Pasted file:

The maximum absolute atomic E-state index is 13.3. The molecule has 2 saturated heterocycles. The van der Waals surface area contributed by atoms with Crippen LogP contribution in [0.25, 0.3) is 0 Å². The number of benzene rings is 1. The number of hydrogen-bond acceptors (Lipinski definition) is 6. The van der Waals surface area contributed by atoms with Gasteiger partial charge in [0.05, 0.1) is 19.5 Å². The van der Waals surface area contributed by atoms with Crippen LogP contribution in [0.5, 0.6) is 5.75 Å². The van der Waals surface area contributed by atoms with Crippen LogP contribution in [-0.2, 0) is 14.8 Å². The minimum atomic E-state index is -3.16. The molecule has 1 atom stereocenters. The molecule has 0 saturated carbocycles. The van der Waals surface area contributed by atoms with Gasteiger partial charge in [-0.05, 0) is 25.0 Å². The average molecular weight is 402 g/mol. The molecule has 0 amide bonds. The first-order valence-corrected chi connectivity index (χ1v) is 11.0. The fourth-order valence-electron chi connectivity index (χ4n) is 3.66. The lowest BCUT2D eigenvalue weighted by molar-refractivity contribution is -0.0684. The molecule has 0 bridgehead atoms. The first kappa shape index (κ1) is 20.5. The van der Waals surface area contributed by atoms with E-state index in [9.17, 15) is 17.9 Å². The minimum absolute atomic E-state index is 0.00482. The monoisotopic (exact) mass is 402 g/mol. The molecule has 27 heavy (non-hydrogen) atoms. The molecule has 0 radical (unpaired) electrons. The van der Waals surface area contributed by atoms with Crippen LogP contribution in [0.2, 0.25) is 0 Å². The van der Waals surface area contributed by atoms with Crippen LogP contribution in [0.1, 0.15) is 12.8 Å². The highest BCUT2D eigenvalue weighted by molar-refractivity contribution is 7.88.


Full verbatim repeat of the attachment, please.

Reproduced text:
The maximum absolute atomic E-state index is 13.3. The molecule has 2 saturated heterocycles. The van der Waals surface area contributed by atoms with Crippen LogP contribution in [0.25, 0.3) is 0 Å². The number of benzene rings is 1. The number of hydrogen-bond acceptors (Lipinski definition) is 6. The van der Waals surface area contributed by atoms with Gasteiger partial charge in [0.05, 0.1) is 19.5 Å². The van der Waals surface area contributed by atoms with Crippen LogP contribution in [0.5, 0.6) is 5.75 Å². The van der Waals surface area contributed by atoms with Crippen LogP contribution in [-0.2, 0) is 14.8 Å². The minimum atomic E-state index is -3.16. The molecule has 1 atom stereocenters. The molecule has 0 saturated carbocycles. The van der Waals surface area contributed by atoms with Gasteiger partial charge in [-0.05, 0) is 25.0 Å². The average molecular weight is 402 g/mol. The molecule has 0 amide bonds. The first-order valence-corrected chi connectivity index (χ1v) is 11.0. The fourth-order valence-electron chi connectivity index (χ4n) is 3.66. The lowest BCUT2D eigenvalue weighted by molar-refractivity contribution is -0.0684. The molecule has 0 bridgehead atoms. The first kappa shape index (κ1) is 20.5. The van der Waals surface area contributed by atoms with E-state index in [9.17, 15) is 17.9 Å². The minimum absolute atomic E-state index is 0.00482. The monoisotopic (exact) mass is 402 g/mol. The molecule has 27 heavy (non-hydrogen) atoms. The molecule has 0 radical (unpaired) electrons. The van der Waals surface area contributed by atoms with Crippen LogP contribution in [0.2, 0.25) is 0 Å². The van der Waals surface area contributed by atoms with Crippen LogP contribution in [0.1, 0.15) is 12.8 Å². The highest BCUT2D eigenvalue weighted by molar-refractivity contribution is 7.88.